Known Vulnerabilities for products from Vmware
Listed below are 20 of the newest known vulnerabilities associated with the vendor "Vmware".
These CVEs are retrieved based on exact matches on listed vendor information (CPE data) as well as a keyword search to ensure the newest vulnerabilities with no officially listed vendor information are still displayed.
Data on known vulnerable products is also displayed based on information from known CPEs, each product links to its respective vulnerability page.
|CVE||Shortened Description||Severity||Publish Date||Last Modified|
|CVE-2022-38652||** UNSUPPORTED WHEN ASSIGNED ** A remote insecure deserialization vulnerability exixsts in VMWare Hyperic Agent 5.8.6. Exploi...||9.9 - CRITICAL||2022-11-12||2022-11-12|
|CVE-2022-38651||** UNSUPPORTED WHEN ASSIGNED ** A security filter misconfiguration exists in VMware Hyperic Server 5.8.6. Exploitation of thi...||9.8 - CRITICAL||2022-11-12||2022-11-12|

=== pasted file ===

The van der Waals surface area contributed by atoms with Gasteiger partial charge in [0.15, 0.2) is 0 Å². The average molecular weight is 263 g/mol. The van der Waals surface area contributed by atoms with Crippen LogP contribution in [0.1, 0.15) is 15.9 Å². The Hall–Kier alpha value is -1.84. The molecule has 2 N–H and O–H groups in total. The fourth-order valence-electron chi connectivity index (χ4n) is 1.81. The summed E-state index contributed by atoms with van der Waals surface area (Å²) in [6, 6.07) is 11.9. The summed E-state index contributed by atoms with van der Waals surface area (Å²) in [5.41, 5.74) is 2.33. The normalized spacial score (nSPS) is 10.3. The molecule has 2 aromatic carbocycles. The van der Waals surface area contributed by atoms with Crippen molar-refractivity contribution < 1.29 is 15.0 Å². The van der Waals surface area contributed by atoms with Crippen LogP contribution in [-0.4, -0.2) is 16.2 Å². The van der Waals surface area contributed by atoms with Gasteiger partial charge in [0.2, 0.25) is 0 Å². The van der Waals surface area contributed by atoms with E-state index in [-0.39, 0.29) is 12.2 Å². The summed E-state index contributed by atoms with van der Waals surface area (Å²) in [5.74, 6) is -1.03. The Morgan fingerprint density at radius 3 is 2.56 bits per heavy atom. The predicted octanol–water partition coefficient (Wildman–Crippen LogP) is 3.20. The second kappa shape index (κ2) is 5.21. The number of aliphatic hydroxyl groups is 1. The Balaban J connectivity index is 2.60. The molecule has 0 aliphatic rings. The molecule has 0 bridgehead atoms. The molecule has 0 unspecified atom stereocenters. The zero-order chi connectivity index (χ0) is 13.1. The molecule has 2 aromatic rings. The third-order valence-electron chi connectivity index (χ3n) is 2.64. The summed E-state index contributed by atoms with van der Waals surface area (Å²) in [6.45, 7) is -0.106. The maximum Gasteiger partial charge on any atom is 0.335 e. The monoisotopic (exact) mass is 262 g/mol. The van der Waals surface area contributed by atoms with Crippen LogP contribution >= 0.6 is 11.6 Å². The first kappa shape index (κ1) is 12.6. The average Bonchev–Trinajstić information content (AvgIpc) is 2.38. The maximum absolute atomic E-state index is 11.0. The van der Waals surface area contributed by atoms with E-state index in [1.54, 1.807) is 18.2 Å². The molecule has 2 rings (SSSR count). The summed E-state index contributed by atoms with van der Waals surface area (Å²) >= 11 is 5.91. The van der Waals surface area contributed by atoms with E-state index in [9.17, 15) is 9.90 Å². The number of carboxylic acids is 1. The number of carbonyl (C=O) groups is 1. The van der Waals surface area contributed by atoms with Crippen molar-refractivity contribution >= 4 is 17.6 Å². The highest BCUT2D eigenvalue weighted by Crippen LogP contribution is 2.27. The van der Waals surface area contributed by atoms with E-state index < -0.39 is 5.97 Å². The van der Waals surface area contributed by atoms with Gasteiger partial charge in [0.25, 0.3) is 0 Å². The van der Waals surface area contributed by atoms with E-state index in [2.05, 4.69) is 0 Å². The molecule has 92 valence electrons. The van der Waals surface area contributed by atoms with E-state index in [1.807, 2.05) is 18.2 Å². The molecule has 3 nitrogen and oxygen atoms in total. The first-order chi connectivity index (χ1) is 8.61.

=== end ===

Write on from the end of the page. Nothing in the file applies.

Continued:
|CVE-2022-38650||** UNSUPPORTED WHEN ASSIGNED ** A remote unauthenticated insecure deserialization vulnerability exists in VMware Hyperic Serv...||10 - CRITICAL||2022-11-12||2022-11-12|
|CVE-2022-31711||VMware vRealize Log Insight contains an Information Disclosure Vulnerability. A malicious actor can remotely collect sensitiv...||Not Provided||2023-01-26||2023-01-26|
|CVE-2022-31708||vRealize Operations (vROps) contains a broken access control vulnerability. VMware has evaluated the severity of this issue t...||4.9 - MEDIUM||2022-12-16||2022-12-16|
|CVE-2022-31707||vRealize Operations (vROps) contains a privilege escalation vulnerability. VMware has evaluated the severity of this issue to...||7.2 - HIGH||2022-12-16||2022-12-16|
|CVE-2022-31705||VMware ESXi, Workstation, and Fusion contain a heap out-of-bounds write vulnerability in the USB 2.0 controller (EHCI). A mal...||8.2 - HIGH||2022-12-14||2022-12-14|